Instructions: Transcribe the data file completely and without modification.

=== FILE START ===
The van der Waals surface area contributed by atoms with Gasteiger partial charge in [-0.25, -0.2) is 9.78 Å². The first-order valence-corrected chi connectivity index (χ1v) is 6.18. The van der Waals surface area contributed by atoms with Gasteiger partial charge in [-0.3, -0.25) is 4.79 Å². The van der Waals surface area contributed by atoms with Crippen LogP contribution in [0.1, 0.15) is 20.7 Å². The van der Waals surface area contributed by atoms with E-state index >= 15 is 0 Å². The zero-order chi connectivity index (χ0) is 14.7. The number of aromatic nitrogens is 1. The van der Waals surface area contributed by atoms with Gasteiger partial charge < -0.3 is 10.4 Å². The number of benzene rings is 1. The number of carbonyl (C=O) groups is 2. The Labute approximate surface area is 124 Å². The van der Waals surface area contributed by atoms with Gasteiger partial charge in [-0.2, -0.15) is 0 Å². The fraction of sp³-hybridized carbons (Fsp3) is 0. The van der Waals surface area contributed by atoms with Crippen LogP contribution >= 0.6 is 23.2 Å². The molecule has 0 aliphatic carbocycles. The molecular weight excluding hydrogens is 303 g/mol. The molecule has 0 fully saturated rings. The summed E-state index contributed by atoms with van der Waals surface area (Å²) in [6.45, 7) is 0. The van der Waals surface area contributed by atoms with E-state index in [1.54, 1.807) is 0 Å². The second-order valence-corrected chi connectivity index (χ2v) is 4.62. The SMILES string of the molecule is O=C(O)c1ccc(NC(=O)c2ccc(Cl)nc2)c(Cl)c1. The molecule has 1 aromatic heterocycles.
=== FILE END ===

The van der Waals surface area contributed by atoms with Gasteiger partial charge in [-0.25, -0.2) is 9.78 Å². The first-order valence-corrected chi connectivity index (χ1v) is 6.18. The van der Waals surface area contributed by atoms with Gasteiger partial charge in [-0.3, -0.25) is 4.79 Å². The van der Waals surface area contributed by atoms with Crippen LogP contribution in [0.1, 0.15) is 20.7 Å². The van der Waals surface area contributed by atoms with E-state index >= 15 is 0 Å². The zero-order chi connectivity index (χ0) is 14.7. The number of aromatic nitrogens is 1. The van der Waals surface area contributed by atoms with Gasteiger partial charge < -0.3 is 10.4 Å². The number of benzene rings is 1. The number of carbonyl (C=O) groups is 2. The Labute approximate surface area is 124 Å². The van der Waals surface area contributed by atoms with Gasteiger partial charge in [-0.2, -0.15) is 0 Å². The fraction of sp³-hybridized carbons (Fsp3) is 0. The van der Waals surface area contributed by atoms with Crippen LogP contribution >= 0.6 is 23.2 Å². The molecule has 0 aliphatic carbocycles. The molecular weight excluding hydrogens is 303 g/mol. The molecule has 0 fully saturated rings. The summed E-state index contributed by atoms with van der Waals surface area (Å²) in [6.45, 7) is 0. The van der Waals surface area contributed by atoms with E-state index in [1.54, 1.807) is 0 Å². The second-order valence-corrected chi connectivity index (χ2v) is 4.62. The SMILES string of the molecule is O=C(O)c1ccc(NC(=O)c2ccc(Cl)nc2)c(Cl)c1. The molecule has 1 aromatic heterocycles.